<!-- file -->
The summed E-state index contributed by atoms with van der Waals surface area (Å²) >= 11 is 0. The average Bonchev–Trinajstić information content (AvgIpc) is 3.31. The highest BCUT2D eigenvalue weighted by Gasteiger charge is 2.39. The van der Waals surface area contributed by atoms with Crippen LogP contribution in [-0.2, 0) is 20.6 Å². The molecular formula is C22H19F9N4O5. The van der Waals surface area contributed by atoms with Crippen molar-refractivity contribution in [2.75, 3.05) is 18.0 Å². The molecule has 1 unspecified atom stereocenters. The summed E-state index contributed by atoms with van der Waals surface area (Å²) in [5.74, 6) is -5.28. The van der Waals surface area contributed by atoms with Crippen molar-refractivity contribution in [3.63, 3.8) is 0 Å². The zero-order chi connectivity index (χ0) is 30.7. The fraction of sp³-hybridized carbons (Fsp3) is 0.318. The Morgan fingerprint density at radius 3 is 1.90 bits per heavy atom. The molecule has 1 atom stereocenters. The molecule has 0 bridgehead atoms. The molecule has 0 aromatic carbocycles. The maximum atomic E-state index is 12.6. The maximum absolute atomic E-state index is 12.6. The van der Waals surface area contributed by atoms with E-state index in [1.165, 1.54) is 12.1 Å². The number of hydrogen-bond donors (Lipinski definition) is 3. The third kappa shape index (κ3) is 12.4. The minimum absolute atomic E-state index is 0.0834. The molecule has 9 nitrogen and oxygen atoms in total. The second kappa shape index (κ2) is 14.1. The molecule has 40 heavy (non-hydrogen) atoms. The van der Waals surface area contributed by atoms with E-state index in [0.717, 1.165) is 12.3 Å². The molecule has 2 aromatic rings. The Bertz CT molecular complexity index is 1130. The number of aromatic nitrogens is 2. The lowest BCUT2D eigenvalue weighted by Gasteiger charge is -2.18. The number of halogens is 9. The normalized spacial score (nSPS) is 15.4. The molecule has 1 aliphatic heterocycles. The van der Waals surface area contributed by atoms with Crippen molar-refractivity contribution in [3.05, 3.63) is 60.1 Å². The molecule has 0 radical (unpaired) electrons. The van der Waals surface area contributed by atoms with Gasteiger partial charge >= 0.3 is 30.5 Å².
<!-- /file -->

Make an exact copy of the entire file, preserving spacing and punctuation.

The summed E-state index contributed by atoms with van der Waals surface area (Å²) >= 11 is 0. The average Bonchev–Trinajstić information content (AvgIpc) is 3.31. The highest BCUT2D eigenvalue weighted by Gasteiger charge is 2.39. The van der Waals surface area contributed by atoms with Crippen LogP contribution in [-0.2, 0) is 20.6 Å². The molecular formula is C22H19F9N4O5. The van der Waals surface area contributed by atoms with Crippen molar-refractivity contribution in [2.75, 3.05) is 18.0 Å². The molecule has 1 unspecified atom stereocenters. The summed E-state index contributed by atoms with van der Waals surface area (Å²) in [5.74, 6) is -5.28. The van der Waals surface area contributed by atoms with Crippen molar-refractivity contribution in [3.63, 3.8) is 0 Å². The zero-order chi connectivity index (χ0) is 30.7. The fraction of sp³-hybridized carbons (Fsp3) is 0.318. The Morgan fingerprint density at radius 3 is 1.90 bits per heavy atom. The molecule has 1 atom stereocenters. The molecule has 0 bridgehead atoms. The molecule has 0 aromatic carbocycles. The maximum atomic E-state index is 12.6. The maximum absolute atomic E-state index is 12.6. The van der Waals surface area contributed by atoms with E-state index in [1.165, 1.54) is 12.1 Å². The number of hydrogen-bond donors (Lipinski definition) is 3. The third kappa shape index (κ3) is 12.4. The minimum absolute atomic E-state index is 0.0834. The molecule has 9 nitrogen and oxygen atoms in total. The second kappa shape index (κ2) is 14.1. The molecule has 40 heavy (non-hydrogen) atoms. The van der Waals surface area contributed by atoms with E-state index in [0.717, 1.165) is 12.3 Å². The molecule has 2 aromatic rings. The Bertz CT molecular complexity index is 1130. The number of aromatic nitrogens is 2. The lowest BCUT2D eigenvalue weighted by Gasteiger charge is -2.18. The number of halogens is 9. The normalized spacial score (nSPS) is 15.4. The molecule has 1 aliphatic heterocycles. The van der Waals surface area contributed by atoms with Crippen molar-refractivity contribution in [3.05, 3.63) is 60.1 Å². The molecule has 0 radical (unpaired) electrons. The van der Waals surface area contributed by atoms with Gasteiger partial charge >= 0.3 is 30.5 Å².